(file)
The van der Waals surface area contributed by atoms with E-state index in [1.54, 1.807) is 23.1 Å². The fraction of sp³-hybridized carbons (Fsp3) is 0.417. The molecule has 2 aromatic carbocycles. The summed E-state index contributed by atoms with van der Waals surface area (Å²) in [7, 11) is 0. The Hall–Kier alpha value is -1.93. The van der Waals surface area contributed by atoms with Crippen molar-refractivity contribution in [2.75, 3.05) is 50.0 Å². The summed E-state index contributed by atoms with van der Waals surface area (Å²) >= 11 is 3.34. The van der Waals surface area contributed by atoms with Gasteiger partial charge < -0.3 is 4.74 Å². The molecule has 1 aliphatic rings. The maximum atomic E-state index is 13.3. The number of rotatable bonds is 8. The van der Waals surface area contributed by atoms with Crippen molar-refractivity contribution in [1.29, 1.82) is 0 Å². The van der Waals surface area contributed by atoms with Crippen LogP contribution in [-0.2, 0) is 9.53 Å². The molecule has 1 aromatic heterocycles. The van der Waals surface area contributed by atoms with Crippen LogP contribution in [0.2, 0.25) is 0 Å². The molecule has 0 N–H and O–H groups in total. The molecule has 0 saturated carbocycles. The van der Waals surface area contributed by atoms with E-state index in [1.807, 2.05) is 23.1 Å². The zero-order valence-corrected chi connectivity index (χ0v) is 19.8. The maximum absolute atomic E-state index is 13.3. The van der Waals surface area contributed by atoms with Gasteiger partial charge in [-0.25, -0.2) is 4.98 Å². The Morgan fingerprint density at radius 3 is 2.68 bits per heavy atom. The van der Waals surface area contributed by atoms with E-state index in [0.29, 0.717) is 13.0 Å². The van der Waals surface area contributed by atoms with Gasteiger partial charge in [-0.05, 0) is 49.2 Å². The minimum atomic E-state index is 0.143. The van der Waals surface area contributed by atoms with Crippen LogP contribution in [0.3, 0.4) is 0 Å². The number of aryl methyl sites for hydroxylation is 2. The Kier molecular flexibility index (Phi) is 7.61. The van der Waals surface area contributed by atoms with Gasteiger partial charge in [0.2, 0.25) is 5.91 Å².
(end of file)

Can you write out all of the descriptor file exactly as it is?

The van der Waals surface area contributed by atoms with E-state index in [1.54, 1.807) is 23.1 Å². The fraction of sp³-hybridized carbons (Fsp3) is 0.417. The molecule has 2 aromatic carbocycles. The summed E-state index contributed by atoms with van der Waals surface area (Å²) in [7, 11) is 0. The Hall–Kier alpha value is -1.93. The van der Waals surface area contributed by atoms with Crippen molar-refractivity contribution in [2.75, 3.05) is 50.0 Å². The summed E-state index contributed by atoms with van der Waals surface area (Å²) >= 11 is 3.34. The van der Waals surface area contributed by atoms with Gasteiger partial charge < -0.3 is 4.74 Å². The molecule has 1 aliphatic rings. The maximum atomic E-state index is 13.3. The number of rotatable bonds is 8. The van der Waals surface area contributed by atoms with Crippen molar-refractivity contribution in [1.29, 1.82) is 0 Å². The van der Waals surface area contributed by atoms with Crippen LogP contribution in [-0.2, 0) is 9.53 Å². The molecule has 1 aromatic heterocycles. The van der Waals surface area contributed by atoms with Crippen LogP contribution in [0.2, 0.25) is 0 Å². The molecule has 0 N–H and O–H groups in total. The molecule has 0 saturated carbocycles. The van der Waals surface area contributed by atoms with E-state index in [1.807, 2.05) is 23.1 Å². The zero-order valence-corrected chi connectivity index (χ0v) is 19.8. The maximum absolute atomic E-state index is 13.3. The van der Waals surface area contributed by atoms with Gasteiger partial charge in [-0.25, -0.2) is 4.98 Å². The Morgan fingerprint density at radius 3 is 2.68 bits per heavy atom. The van der Waals surface area contributed by atoms with E-state index in [0.29, 0.717) is 13.0 Å². The van der Waals surface area contributed by atoms with Gasteiger partial charge in [-0.05, 0) is 49.2 Å². The minimum atomic E-state index is 0.143. The van der Waals surface area contributed by atoms with Crippen LogP contribution in [0.3, 0.4) is 0 Å². The number of aryl methyl sites for hydroxylation is 2. The Kier molecular flexibility index (Phi) is 7.61. The van der Waals surface area contributed by atoms with Gasteiger partial charge in [0.2, 0.25) is 5.91 Å².